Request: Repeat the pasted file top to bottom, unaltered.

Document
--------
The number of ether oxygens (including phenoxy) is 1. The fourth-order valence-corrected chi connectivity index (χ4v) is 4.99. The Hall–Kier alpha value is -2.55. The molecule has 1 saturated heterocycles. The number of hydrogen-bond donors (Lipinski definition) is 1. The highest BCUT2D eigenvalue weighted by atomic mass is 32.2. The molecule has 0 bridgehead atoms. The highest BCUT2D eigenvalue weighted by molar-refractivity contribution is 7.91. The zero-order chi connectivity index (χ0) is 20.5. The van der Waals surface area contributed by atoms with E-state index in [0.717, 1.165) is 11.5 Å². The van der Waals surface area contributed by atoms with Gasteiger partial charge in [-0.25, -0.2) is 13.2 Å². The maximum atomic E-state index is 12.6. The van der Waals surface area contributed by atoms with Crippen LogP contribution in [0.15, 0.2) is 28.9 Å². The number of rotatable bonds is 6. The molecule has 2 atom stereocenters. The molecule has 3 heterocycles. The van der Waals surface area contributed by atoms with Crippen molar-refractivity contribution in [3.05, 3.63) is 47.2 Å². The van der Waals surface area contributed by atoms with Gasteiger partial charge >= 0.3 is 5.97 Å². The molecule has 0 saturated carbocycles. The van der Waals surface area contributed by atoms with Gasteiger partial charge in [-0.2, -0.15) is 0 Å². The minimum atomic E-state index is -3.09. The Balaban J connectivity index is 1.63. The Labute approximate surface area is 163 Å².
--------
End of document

The number of ether oxygens (including phenoxy) is 1. The fourth-order valence-corrected chi connectivity index (χ4v) is 4.99. The Hall–Kier alpha value is -2.55. The molecule has 1 saturated heterocycles. The number of hydrogen-bond donors (Lipinski definition) is 1. The highest BCUT2D eigenvalue weighted by atomic mass is 32.2. The molecule has 0 bridgehead atoms. The highest BCUT2D eigenvalue weighted by molar-refractivity contribution is 7.91. The zero-order chi connectivity index (χ0) is 20.5. The van der Waals surface area contributed by atoms with E-state index in [0.717, 1.165) is 11.5 Å². The van der Waals surface area contributed by atoms with Gasteiger partial charge in [-0.25, -0.2) is 13.2 Å². The maximum atomic E-state index is 12.6. The van der Waals surface area contributed by atoms with Crippen LogP contribution in [0.15, 0.2) is 28.9 Å². The number of rotatable bonds is 6. The molecule has 2 atom stereocenters. The molecule has 3 heterocycles. The van der Waals surface area contributed by atoms with Crippen molar-refractivity contribution in [3.05, 3.63) is 47.2 Å². The van der Waals surface area contributed by atoms with Gasteiger partial charge >= 0.3 is 5.97 Å². The molecule has 0 saturated carbocycles. The van der Waals surface area contributed by atoms with Gasteiger partial charge in [-0.2, -0.15) is 0 Å². The minimum atomic E-state index is -3.09. The Balaban J connectivity index is 1.63. The Labute approximate surface area is 163 Å².